A representative from this outside company attended the Commissioners meeting Wednesday. He told them that 90% of the applications the County received required some form of follow-up. The County apparently received between 130-140 applications for CARES Act aid.
The main reason for most of the delays in processing these applications, and the need for so much follow-up work, is the lack of supporting information that confirms what a business claimed as losses on its application for aid.
So, why did nearly every application for a CARES Act grant from Schuylkill County require so much follow-up work? It’s easy to say, as it was on Wednesday, that businesses and non-profits aren’t used to filling out grant applications. Grant applications are tedious and require a certain level of work. That’s true.
But put yourself in the position of a small business owner who wondered when (or if) the County would create a grant program like so many other counties did. You wait and wait and wait … all the while, you’re watching the County burn through massive sums of this money … and then finally, you hear that there is grant program.
You don’t hear about it from the County. To this day, Schuylkill County never formally and publicly announced that a program existed. Instead, Commissioner Boots Hetherington alluded to it in a passing comment at one meeting. (READ: Some Counties Created a Grant Fund for CARES Act Money – In Schuylkill, You Need to “Contact Mr. Bender”)
Then, we learned from a member of Schuylkill Chamber of Commerce that an email circulated among its members that the County was semi-formally opening up some of the funds to businesses. But you only knew about that if you were a Chamber member or read The Canary. (READ: Schuylkill County Launches COVID Small Business Grant Program – But No Public Announcement)
But that email informed businesses they only had 2 weeks to get their applications to the Courthouse. So any business that wanted to apply for a grant had to put a rush on it. And that, obviously, led to errors and missing information.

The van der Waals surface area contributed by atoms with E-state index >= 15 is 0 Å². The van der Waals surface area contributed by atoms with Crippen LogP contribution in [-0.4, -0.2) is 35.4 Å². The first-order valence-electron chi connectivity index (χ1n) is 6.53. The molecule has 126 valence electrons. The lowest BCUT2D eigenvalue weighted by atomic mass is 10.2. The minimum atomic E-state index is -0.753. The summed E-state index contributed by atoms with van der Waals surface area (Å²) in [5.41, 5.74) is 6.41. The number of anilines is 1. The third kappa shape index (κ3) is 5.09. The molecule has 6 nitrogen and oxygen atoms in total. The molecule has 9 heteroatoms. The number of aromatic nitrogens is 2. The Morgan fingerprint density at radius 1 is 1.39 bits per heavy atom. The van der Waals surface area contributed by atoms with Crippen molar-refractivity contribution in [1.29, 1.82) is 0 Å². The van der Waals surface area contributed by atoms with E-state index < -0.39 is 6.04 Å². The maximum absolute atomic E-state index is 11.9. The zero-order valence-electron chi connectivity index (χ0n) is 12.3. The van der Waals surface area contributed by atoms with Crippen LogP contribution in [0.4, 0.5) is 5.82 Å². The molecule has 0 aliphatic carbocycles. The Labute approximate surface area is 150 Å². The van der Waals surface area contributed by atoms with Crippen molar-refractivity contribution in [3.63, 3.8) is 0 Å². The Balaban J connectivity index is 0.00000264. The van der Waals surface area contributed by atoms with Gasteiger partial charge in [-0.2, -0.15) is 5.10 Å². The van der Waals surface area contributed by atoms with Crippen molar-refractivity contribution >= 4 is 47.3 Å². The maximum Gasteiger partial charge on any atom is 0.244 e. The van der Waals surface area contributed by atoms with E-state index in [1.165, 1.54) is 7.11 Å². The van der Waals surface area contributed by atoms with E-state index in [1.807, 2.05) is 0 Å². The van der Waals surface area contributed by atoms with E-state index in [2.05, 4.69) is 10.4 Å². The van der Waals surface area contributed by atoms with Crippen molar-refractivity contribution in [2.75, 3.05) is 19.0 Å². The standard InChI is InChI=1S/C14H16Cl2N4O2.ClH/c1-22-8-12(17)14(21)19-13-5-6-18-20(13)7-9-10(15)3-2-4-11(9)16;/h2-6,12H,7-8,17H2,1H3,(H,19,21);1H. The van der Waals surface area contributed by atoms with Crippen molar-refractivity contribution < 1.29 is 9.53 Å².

It’s now been more than a month since the deadline and they’re still trying to sort out the details. Perhaps, just throwing this out there, the County could have given businesses more time to complete these applications. Not once did the County accept any blame for this major delay.
Rather than waiting until the last minute to release (in private) details about this grant program to only select businesses, the County could have opened up the program a lot sooner. They’ve been sitting on this money for months, after all.
That’s how Commissioner Gary Hess feels, according to his comments on Wednesday, questioning the need for an expanded contract with these consultants. Hess said he believed this CARES Act money was meant to help businesses, non-profits, and municipalities “get through to the other side” of the pandemic response, or to “throw them a lifeline,” as he put it.
“This is the end of October. This is why I’ve been asking questions on how we can get the money out there. And now we’re on the 11th hour,” Hess said.
He voted against amending the contract with this consulting service but it still passed as Commissioners Hetherington and George Halcovage approved it.